6- The Art of Teaching by Gilbert Highet
This is a rather old book, written in the 50s. Some say it is completely out of date and useless. Others say is it one of the best books on teaching ever. So I had to find out which it was for myself!
The noted classicist presents his educational methodology, within the context of history, from the Sophists to modern teaching.
“This book is called The Art of Teaching because I believe that teaching is an art, not a science. It seems to me very dangerous to apply the aims and methods of science to human beings as individuals.”
7- Elementary Mathematics for Teachers complete package
This book focuses exclusively on K-8 mathematics. It develops elementary mathematics at the level of “teacher knowledge”.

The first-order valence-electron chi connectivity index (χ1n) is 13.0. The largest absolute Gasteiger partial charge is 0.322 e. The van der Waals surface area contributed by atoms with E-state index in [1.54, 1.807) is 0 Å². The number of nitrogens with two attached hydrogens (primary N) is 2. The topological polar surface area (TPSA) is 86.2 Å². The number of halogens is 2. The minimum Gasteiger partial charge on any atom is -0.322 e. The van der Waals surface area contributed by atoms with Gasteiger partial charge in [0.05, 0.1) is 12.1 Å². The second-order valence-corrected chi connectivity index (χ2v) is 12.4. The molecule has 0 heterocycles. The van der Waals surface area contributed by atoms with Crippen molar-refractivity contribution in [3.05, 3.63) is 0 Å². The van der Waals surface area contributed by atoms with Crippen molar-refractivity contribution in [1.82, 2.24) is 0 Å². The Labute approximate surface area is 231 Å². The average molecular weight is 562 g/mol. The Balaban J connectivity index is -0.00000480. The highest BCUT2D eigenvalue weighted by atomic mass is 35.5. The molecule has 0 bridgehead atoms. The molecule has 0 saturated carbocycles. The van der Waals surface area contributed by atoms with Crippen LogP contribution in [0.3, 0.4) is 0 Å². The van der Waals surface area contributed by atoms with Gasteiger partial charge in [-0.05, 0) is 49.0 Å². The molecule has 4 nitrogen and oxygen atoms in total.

(a) How the nature of a mathematics topic suggests an order for developing it in the classroom.
(b) How topics are developed through “teaching sequences” which begin with easy problems and incrementally progress until the topic is mastered.
(c) How the mathematics builds on itself through the grades.
I’ve been wanting to read this for a while but was waffling about buying just the teacher manual or buying the whole set. Finally I decided, with Dh pushing me over the edge lol, to just get the set since the teacher manual refers to the student books and Dd will be able to use all the student books at some point anyway.